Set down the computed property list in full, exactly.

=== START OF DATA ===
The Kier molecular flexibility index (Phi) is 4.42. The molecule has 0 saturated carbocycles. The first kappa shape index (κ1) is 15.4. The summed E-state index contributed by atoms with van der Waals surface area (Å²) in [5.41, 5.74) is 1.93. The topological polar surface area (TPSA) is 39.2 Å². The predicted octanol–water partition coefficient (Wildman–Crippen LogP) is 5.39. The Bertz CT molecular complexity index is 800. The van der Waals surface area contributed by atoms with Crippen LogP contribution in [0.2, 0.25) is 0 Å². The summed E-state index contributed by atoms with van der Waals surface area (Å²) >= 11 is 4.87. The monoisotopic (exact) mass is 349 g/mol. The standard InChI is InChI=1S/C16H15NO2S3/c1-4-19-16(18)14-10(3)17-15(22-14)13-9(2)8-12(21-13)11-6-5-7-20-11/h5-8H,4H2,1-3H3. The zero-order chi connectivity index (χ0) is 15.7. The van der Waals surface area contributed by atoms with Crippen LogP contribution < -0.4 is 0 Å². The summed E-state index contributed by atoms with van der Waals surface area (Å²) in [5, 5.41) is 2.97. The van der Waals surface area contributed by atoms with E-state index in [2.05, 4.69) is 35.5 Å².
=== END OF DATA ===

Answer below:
The Kier molecular flexibility index (Phi) is 4.42. The molecule has 0 saturated carbocycles. The first kappa shape index (κ1) is 15.4. The summed E-state index contributed by atoms with van der Waals surface area (Å²) in [5.41, 5.74) is 1.93. The topological polar surface area (TPSA) is 39.2 Å². The predicted octanol–water partition coefficient (Wildman–Crippen LogP) is 5.39. The Bertz CT molecular complexity index is 800. The van der Waals surface area contributed by atoms with Crippen LogP contribution in [0.2, 0.25) is 0 Å². The summed E-state index contributed by atoms with van der Waals surface area (Å²) >= 11 is 4.87. The monoisotopic (exact) mass is 349 g/mol. The standard InChI is InChI=1S/C16H15NO2S3/c1-4-19-16(18)14-10(3)17-15(22-14)13-9(2)8-12(21-13)11-6-5-7-20-11/h5-8H,4H2,1-3H3. The zero-order chi connectivity index (χ0) is 15.7. The van der Waals surface area contributed by atoms with Crippen LogP contribution < -0.4 is 0 Å². The summed E-state index contributed by atoms with van der Waals surface area (Å²) in [5, 5.41) is 2.97. The van der Waals surface area contributed by atoms with E-state index in [2.05, 4.69) is 35.5 Å².